By Tim Handorf

Selecting the right business software can be difficult for any professional. However, as SMBs tend to have smaller budgets than their enterprise-level counterparts, selecting the wrong software not only could give you a headache – it could have a real negative impact in your organization, and draw focus from where you need it most: growing or running your business.

Here are five high-level considerations to keep in mind when selecting any type of software for your business:

1) Define the benefits you expect the software to deliver.

Because running a small business can be extraordinarily fast paced, it may seem like a luxury to be able to step back and take a deep dive into your business.  However, without understanding the results you expect to achieve it will be difficult to determine the best fit for you or if you even need a software to solve the problem.  Before starting make sure you can answer the following questions:

  • What are the business benefits you are trying to achieve?
  • How will you define success of the implementation?
  • How will you measure the ROI?

Having answers to these basic questions up front will make the rest of your selection process much, much easier.

2) Determine your requirements.

Once you’ve decided your goals and an approach, you’ll need to answer a few additional questions to help you create your initial shortlist. For instance:

  • How many people will need to use the software you select?
  • How much company and employee growth do you expect?
  • Will your team need to use the tool remotely? From mobile devices?
  • What other systems will you need to integrate with? (For instance, will you need to connect a new CRM platform with the email marketing software you already use?)
  • What kind of customer support will you require for implementation? On a regular basis?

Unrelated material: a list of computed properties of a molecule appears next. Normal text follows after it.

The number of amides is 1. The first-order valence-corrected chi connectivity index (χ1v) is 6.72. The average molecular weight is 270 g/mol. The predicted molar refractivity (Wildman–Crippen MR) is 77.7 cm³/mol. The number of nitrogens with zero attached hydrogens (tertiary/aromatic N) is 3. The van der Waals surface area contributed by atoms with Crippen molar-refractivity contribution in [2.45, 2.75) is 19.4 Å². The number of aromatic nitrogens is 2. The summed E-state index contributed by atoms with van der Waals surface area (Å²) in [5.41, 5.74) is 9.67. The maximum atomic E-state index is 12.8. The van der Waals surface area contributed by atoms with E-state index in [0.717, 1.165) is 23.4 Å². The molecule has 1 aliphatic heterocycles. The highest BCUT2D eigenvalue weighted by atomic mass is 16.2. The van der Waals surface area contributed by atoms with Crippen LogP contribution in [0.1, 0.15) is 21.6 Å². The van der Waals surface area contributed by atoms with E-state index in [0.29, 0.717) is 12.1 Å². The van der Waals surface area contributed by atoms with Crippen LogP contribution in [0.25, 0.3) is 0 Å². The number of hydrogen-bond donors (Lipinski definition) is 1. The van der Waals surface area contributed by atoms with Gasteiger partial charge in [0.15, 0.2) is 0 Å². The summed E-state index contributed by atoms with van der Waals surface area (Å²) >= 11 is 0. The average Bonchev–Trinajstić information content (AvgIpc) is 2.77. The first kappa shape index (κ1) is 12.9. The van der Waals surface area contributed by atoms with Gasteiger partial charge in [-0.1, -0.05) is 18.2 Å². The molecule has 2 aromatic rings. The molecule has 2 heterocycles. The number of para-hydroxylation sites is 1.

• Are there specific features that you must have to achieve the desired business benefits?
  • What is a reasonable budget based on your expected ROI?

These are just some of the questions you will have to have answered before you create your initial product shortlist.


3) Ease of implementation and use.

Many enterprise-size companies have IT resources and people dedicated to implementing and maintaining software. Small businesses don’t necessarily have the same luxury.

If the software offers a free trial, take it for a quick spin to see how intuitive it is.  As a small business owner or employee, it is unlikely you will have time or the money to spend on extensive training initiatives.  You will probably set it up yourself and the employees and your yourself will need to learn how to use it quickly with little to no training.  Because of the minimal set up and ramp up time, software as a service (SaaS) offerings are very popular with small businesses.

In addition, don’t lock yourself in to the software you select.  Just because this software is right for you now doesn’t mean it will be right for you in a couple of years.  When your business is small and younger, your requirements will change as your company matures.  If you have fast growth plans, make sure you can easily take the data you have put into the software to another software if required.  Make sure the system you choose has data export capabilities.  Also, you may not want to lock yourself into an extended contract.  Long term contracts could force you to use a software that no longer makes sense for you business.

4) Data reporting and dashboard capabilities.

As you begin to demo and test out different platforms, make sure to spend some time checking out its reporting and data export capabilities. Some questions to ask:

  • Does the platform make information easy to digest at a glance, as well as to analyze while you’re on the go (if needed)?
  • Do the platforms’ analysis capabilities make your job easier?
  • Does the data be exported to other platforms easily?

This last question brings us to our final consideration…

5) Look at what your peers are saying

No single software product fits all use cases, of course. In addition to researching general feedback on products and vendors, it’s important to find specific insights from other people who are in your shoes, including from:

  • people who also work in your industry
  • people who work at companies of similar sizes to yours or your clients’
  • people who are users, administrators or executive sponsors for the platforms you’re considering.

Whether you gather these insights through coworkers, friends and families, or review platforms (such as G2 Crowd), they’ll be helpful through your purchase process.

Consider these five items, and you’ll find that you might be able to take your business to the next level by selecting the right business software platform.

Tim Handorf is president and co-founder of G2 Crowd, a Highland Park, Ill.-based technology company. With nearly 150,000 unique monthly visitors and more than 30,000 reviews and ratings, G2 Crowd is a leading business software review platform on the web. Prior to this role, he led the product team at BigMachines. Follow him on Twitter at @thandorf.